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India by the Nile’s Food Fiesta brings its cuisine to life

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The festival wants to showcase all aspects of India’s culture and it says a big part of that is its world famous cuisine

Fragrant spices are an integral part of the delectable cuisine on offer

Fragrant spices are an integral part of the delectable cuisine on offer.
Photo from Intercontinental Semiramis Facebook page

India’s world famous cuisine is one of the most effective ways it has exported its culture. As part of the India by the Nile Festival, the Intercontinental Semiramis hosted an open buffet of delicious and fresh Indian food at one of its restaurants. The Indian Ambassador and his wife were both present, as well as the chefs, who all spoke a few words before everyone was invited to sample the food.

The cuisine India by the Nile presented is called Mughlai cuisine, famous for its generous use of ground spices and richness of flavour. It is said that the cuisine originated in the imperial kitchens of the Mughal era. The food included starters, salads, main courses and desserts, with some non-Indian options for those who wanted to try something different (including French pastries, sushi and a pasta station).

We started off with the salads and tried one that included a delicious mix of avocado, coloured bell peppers, orange and tomato; the avocado and orange mix was mouthwatering. We then tried an excellent dish of basmati rice served cold with fresh strawberries and some smoked turkey, as well as a green salad to which we added mint parsley sauce.

The main dishes were divided into several sections, one of which had ready-made dishes and others where the chefs made the food right in front of you, and both were delicious. One featured a chef grilling chicken and kofta and frying fish, while others offered freshly fried puff pastries and mashed green peas. The ready-made dishes included an assortment of vegetables like green peas and cauliflower, next to a delicious lentil paste, a lamb with bone stew, chicken masala, Biryani rice and shrimp in cashew sauce.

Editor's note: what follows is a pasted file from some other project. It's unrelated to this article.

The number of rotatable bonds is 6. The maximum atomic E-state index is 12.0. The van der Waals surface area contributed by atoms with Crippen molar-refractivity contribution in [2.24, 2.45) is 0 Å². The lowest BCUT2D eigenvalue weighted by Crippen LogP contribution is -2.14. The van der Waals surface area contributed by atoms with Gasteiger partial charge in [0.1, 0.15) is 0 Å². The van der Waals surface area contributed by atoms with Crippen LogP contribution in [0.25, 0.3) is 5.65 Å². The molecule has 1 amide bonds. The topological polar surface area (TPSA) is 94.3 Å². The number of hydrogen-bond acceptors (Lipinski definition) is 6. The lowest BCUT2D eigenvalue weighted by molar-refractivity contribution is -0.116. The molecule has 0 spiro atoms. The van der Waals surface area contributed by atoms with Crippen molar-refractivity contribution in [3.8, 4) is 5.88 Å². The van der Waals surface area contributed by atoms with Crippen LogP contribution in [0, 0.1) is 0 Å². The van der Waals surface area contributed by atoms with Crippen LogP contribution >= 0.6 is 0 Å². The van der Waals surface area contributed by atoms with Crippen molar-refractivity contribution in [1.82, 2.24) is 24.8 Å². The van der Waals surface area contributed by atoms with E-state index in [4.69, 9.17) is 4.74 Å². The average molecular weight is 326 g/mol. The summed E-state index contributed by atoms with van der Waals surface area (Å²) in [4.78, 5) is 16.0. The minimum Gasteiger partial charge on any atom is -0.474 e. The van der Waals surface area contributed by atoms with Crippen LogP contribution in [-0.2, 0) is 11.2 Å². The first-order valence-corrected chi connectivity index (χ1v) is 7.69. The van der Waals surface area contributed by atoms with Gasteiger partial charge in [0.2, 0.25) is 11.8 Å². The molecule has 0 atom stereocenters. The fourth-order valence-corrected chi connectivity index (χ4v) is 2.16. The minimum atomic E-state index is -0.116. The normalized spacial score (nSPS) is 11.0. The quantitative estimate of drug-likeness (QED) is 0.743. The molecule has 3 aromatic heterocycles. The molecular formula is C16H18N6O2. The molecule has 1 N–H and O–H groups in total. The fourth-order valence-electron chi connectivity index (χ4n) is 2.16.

We opted for the shrimp in cashew sauce and Biryani rice, before going back to try the grilled options. We thought the sauce was excellent, both in texture and flavour, lending itself really well to almost everything else on the dish. While the shrimps were in abundance and fresh, we felt they were a little overcooked, but this may come down to personal taste. The mashed green peas were freshly pressed and an unforeseen treat; we did not expect green peas to pack this much flavour in them and we were pleasantly surprised.

The grilled kofta and chicken were the highlights of the evening. Deliciously cooked to a tender medium, both were juicy, succulent and came with no shortage of spices. The chefs and many of the Indian guests encouraged us to be adventurous and try different combinations and have a more relaxed attitude about the food, which enhanced our enjoyment.

Most of the Indian desserts had similar Middle Eastern counterparts, which encouraged Egyptian guests to try them; the selection included delicious offerings made from various ingredients, such as carrots, skimmed milk and an assortment of fresh fruits.

India by the Nile’s Food Fiesta proved they have something planned for everyone. We recommend reserving in advance at the InterContinental and trying the delicious food for a tantalising meal with excellent variety.


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